As somebody who has had the joy of working as a professional cellist both in Australia and England, in large and small ensembles, I am now finding a huge personal inspiration in my endeavour to pass the flame to our younger generation. Participating in the Eisteddfod with both junior and senior groups has shown me how incredibly high the general standard of music making is these days. Every year when I sit and listen to other performing ensembles, as well as my own, I am filled with inspiration to continue with my passion to play music. It is a wonderful way for young people to relate, something that in this age of technology, is sadly diminishing.
One of my favourite areas of the Eisteddfod is the chamber music section. The variety of ensembles that perform and the wealth of talent, is extraordinary. My own inspiration has always been from musicians that go that bit further; they reach out and touch you with expression that comes from the depth of their souls. This is something for you young musicians to remember, never just play “notes on a page”. Ultimately musicality will always win over technicality (although in the long run both are desirable!). Try to communicate what you think the composer may have wanted to express, in the era in which they composed the music. Remember also to communicate with each other within the group to maintain a tight performance and to engage with your audience more. Audiences need to be visually stimulated as well as aurally.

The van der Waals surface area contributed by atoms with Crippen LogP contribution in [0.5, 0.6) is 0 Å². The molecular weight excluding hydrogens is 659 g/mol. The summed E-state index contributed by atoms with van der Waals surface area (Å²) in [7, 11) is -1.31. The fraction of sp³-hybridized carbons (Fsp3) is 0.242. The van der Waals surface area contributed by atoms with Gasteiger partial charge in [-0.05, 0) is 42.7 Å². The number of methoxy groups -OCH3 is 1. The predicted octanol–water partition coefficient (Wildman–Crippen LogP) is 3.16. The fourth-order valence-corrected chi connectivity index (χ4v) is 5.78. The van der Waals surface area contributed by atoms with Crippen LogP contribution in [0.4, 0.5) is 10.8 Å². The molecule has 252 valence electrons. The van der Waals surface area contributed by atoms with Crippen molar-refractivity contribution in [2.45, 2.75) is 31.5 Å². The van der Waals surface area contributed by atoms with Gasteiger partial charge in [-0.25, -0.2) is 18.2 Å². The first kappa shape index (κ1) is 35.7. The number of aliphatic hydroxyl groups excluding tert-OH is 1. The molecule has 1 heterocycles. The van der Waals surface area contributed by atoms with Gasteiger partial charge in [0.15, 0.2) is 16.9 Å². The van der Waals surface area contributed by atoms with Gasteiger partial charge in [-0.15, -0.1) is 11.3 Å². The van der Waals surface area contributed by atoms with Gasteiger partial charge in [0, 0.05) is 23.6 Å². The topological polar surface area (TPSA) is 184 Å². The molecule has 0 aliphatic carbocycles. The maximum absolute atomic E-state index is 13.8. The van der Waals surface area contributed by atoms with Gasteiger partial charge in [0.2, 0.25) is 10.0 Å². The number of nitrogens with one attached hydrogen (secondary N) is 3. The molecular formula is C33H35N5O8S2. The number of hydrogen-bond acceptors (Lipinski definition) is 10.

I would encourage all performers and teachers to allow their students to become actively involved in the Eisteddfod. It is a lasting legacy that has helped many of our top professionals around the country and overseas on their journeys. Aside from this it also provides a fun and exhilarating experience to players of every level and an outlet aside from one’s usual school or local performances.
It is so important for musicians to continue to be inspired and in turn to inspire music making at all levels. I truly believe the Sydney Eisteddfod is the perfect vehicle for this.
Kate has had an exciting and diverse performing career in both England and Australia. This has included playing with such ensembles as the ACO, Australian Brandenburg Orchestra, the Orchestra of London, the Orchestra of the Golden Age, Sydney Philharmonia and many more.
Highlights have been the 14 years spent with the Australian Opera including continuo for the acclaimed production of Julius Caesar with Yvonne Kenny and Graham Pushee, conducted by the late Richard Hickox.
Kate has always committed a large amount of time to teaching and tutoring young players. She is now enjoying sharing the knowledge and passion gained through many years of performing, with the wonderfully talented boys at Trinity Grammar School where she is currently Head of Strings.